It was just jokes for them but the quest for brown skin is real for me. Every year, I yearn for summer so I can get outside and pick up a few more shades. I told a guy I was involved with, that though he was kinda light, if we ever had babies, they could still be brown-skinned because my mother and his father have the coveted complexion. I thought I was one of the few women who wanted “happy brown babies,” until I read Demetria Lucas’ “A Belle in Brooklyn,” in which she wrote about the collective [non-ignorant] light skinned girl’s desire to have brown kids. It’s real out here.
At a recent family gathering, I was explaining to an older cousin, who told me to call her Aunt, that I was wearing East African Fulani earrings, that I live in Harlem and write for a black women’s website. After all that she said, sincerely, “Oh, you’re real black.” I offered her a very satisfied smile and nodded. I have to admit though, that later I questioned myself a little bit. Was I “so black” because I was trying to prove that I was “so black”? Eventually I dismissed that potentially treacherous train of thought. There are plenty of ways to be “so black.”
This past weekend in New Orleans, I interviewed a makeup artist about black women and what we need to know about makeup. He told me what’s tricky about black women is that we have nearly 170 different skin tones, compared to the white woman’s 4. He said it was all about the undertones black women possess. Some of us have red, yellow or gold undertones.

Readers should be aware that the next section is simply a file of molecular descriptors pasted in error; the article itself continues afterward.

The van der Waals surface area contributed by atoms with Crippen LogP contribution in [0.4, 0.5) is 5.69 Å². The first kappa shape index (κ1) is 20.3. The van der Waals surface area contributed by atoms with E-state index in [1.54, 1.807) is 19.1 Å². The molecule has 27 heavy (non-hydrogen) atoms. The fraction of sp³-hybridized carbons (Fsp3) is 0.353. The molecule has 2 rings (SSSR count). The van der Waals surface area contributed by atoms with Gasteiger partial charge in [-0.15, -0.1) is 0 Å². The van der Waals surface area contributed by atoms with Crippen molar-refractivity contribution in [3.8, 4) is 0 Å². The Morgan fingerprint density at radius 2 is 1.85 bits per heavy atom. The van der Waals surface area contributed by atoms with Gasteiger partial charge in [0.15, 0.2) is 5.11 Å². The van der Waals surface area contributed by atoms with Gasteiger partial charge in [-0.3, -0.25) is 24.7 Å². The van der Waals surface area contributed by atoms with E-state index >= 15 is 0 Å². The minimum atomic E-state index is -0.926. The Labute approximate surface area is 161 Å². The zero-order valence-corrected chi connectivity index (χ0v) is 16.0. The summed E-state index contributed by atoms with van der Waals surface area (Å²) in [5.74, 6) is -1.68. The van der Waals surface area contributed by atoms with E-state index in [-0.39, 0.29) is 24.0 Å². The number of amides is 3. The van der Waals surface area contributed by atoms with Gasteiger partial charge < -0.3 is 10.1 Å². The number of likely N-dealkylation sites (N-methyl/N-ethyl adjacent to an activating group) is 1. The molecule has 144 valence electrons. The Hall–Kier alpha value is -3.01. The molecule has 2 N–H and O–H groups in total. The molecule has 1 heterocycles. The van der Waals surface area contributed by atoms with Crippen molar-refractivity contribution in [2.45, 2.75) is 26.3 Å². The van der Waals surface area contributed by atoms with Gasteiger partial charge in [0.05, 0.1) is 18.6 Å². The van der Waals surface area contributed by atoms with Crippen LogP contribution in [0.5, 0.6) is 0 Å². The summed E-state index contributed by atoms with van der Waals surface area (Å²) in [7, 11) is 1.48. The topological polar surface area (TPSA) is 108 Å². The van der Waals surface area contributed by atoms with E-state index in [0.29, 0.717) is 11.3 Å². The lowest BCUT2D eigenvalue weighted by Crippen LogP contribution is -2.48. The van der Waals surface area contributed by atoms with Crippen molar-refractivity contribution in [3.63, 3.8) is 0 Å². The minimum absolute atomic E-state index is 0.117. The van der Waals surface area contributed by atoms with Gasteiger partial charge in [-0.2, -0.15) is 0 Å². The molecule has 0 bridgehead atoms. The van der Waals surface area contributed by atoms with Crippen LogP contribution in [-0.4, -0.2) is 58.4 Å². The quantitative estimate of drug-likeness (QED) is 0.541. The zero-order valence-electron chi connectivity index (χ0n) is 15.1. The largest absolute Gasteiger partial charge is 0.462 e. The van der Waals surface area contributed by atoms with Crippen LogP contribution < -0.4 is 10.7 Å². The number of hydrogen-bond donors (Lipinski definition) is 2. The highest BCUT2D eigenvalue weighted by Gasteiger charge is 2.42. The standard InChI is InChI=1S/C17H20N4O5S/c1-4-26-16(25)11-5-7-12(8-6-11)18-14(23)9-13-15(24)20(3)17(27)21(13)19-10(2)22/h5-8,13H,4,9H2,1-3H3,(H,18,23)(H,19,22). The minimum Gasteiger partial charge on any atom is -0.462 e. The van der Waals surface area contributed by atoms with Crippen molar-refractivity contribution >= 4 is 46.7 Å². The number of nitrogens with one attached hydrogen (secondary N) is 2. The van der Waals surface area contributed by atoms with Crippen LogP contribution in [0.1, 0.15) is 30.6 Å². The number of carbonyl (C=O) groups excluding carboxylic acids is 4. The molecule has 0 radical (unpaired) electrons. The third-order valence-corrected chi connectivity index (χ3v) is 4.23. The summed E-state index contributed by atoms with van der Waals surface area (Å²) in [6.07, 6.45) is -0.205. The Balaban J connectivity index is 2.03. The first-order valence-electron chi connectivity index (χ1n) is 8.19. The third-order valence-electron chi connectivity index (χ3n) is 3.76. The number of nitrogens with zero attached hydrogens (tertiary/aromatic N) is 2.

That undertone word, set me off. Here was my chance to ask a professional about the skin I’m in and finally get a real, legit answer. In a self-serving move, I asked him, “So, what type of undertones would you say I have?”
“Look like you have a yellow undertone.”
That’s cool. Even though I’ll probably always
envy admire the mahogany looking sister, my mom’s coffee bean brown and girls named Ebony, I recognize that my black is still real, even if it has a little yellow in it.
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I think about race a lot, but color? Not so much. Some would argue that’s because I don’t have to, being of a lighter complexion. But there are more people who have told me about my own skin tone and level of blackness than I’ve ever cared to think about myself.
I can recall the first time someone tried to set me apart. I was in high school and some girls were talking about their enemies—basically the girls who didn’t like them because of some boy they were both messing with at the time. I remember one girl asked me who my enemies were and when I said I didn’t have any, she said, “Please. You’re light skinned and you have long hair. You have enemies.” It was the most ridiculous thing I had ever heard, but over time what she said played out to be very true.